Friday, October 30, 2015

The Legal Audit: A 10 Step Checklist for Your Healthcare Practice

10 Step Checklist for Your Healthcare Practice
Heathcare Practice
Legal Checklist

Medical practices are always preaching preventative medicine to their patients. They can be well-advised to practice their own legal preventative medicine through an internal audit of the legal issues involving the practice. Dealing with these issues now rather than when a problem arises will save time, money and stress. According to attorney Charles E. Rosolio, P.A., at www.rosoliolaw.com, the following is a good checklist that all medical practices should follow when conducting an internal legal audit:
  1. Employment agreements. It is always good to examine all employment contracts to make sure that they are up to date, have not expired or are not outdated by actual practice and implementation. Confirm that there is consistency throughout the practice on all aspects of the terms and conditions of employment.
  2. Contracts with health care providers. Check to see that the practice is in compliance, that the other contracting party is in compliance and all terms and conditions are being met. Pay particular attention to the renewals and termination scenarios to avoid unintended results. 
  3. Compliance with healthcare regulations (HIPAA, Stark, Fraud and abuse). With the ever-changing landscape of health care regulations, examine all current arrangements to insure continued compliance. Examine written contracts and also review implementation to insure that the actual practice is consistent with current regulations.
  4. Policy manual and employment manuals. Insure that such manuals are up-to-date and compliant with actual practice as well as current law. This is an evolving process and an inconsistent or out-of-date manual can spell trouble later. This includes social media policies, a key element with any policy or employment manual.
  5. Reporting requirements for lenders and financial institutions. Examine the reporting requirements in any loan documents to lenders to make sure that the practice is in compliance and has provided all that is required under loan or line of credit agreements with such institutions.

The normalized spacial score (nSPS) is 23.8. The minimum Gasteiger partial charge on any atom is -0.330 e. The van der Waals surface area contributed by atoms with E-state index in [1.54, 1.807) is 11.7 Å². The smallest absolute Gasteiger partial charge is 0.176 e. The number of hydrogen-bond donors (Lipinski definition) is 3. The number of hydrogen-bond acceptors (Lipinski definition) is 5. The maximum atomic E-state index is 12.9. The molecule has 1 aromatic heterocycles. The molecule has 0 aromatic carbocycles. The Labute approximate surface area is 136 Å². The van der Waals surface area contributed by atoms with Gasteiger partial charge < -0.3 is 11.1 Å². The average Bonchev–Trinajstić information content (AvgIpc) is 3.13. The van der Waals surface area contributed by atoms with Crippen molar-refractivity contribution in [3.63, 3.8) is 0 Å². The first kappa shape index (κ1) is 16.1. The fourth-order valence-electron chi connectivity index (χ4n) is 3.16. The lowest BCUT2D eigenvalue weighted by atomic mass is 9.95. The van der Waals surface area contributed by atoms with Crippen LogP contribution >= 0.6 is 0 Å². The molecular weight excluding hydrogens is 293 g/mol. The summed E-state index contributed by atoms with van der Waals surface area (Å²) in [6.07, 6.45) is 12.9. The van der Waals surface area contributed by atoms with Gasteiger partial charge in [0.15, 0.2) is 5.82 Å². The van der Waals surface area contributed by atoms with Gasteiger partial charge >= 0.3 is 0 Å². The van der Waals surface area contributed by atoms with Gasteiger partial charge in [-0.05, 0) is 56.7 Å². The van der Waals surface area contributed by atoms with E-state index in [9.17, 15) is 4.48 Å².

6. Corporate documents up to date. Make sure that the governing documents of the practice are up to date. If the practice is a professional corporation or some other type of entity that requires the preparation of minutes on at least an annual basis, attend to these requirements. Work with the practice’s tax advisors to insure that whatever needs to be reflected for purpose of tax compliance has been addressed. 
  7. Contracts with service providers. Review these on a regular basis. Many times, they will have termination requirements and automatic renewals that should not be ignored. Better terms can sometimes be obtained with a long-standing vendor.
  8. Insurance issues, particularly with malpractice carriers. Coverage and compliance requirements should be examined on a regular basis to make sure that the practice is adequately covered.
  9. Review of significant contracts. If there are any other significant contracts not outlined above, they should be reviewed for the same issues as discussed.
  10. Polling for potential claims among group members. Check with the practice physicians to see if there are any potential claims that may be present or percolating so that they may be addressed early and properly. 
Do not hesitate to involve your legal professionals in an internal audit. They can identify issues that may not be identified by a non-lawyer and can offer advice before the issue becomes a real problem.

For more information or guidance, contact:
Charles E. Rosolio
1 Olympic Place, Suite 900 | Towson, MD 21204
Office: 410.576.8912 | Mobile: 410.949.6666
Fax: 410.576.8999
crosolio@rosoliolaw.com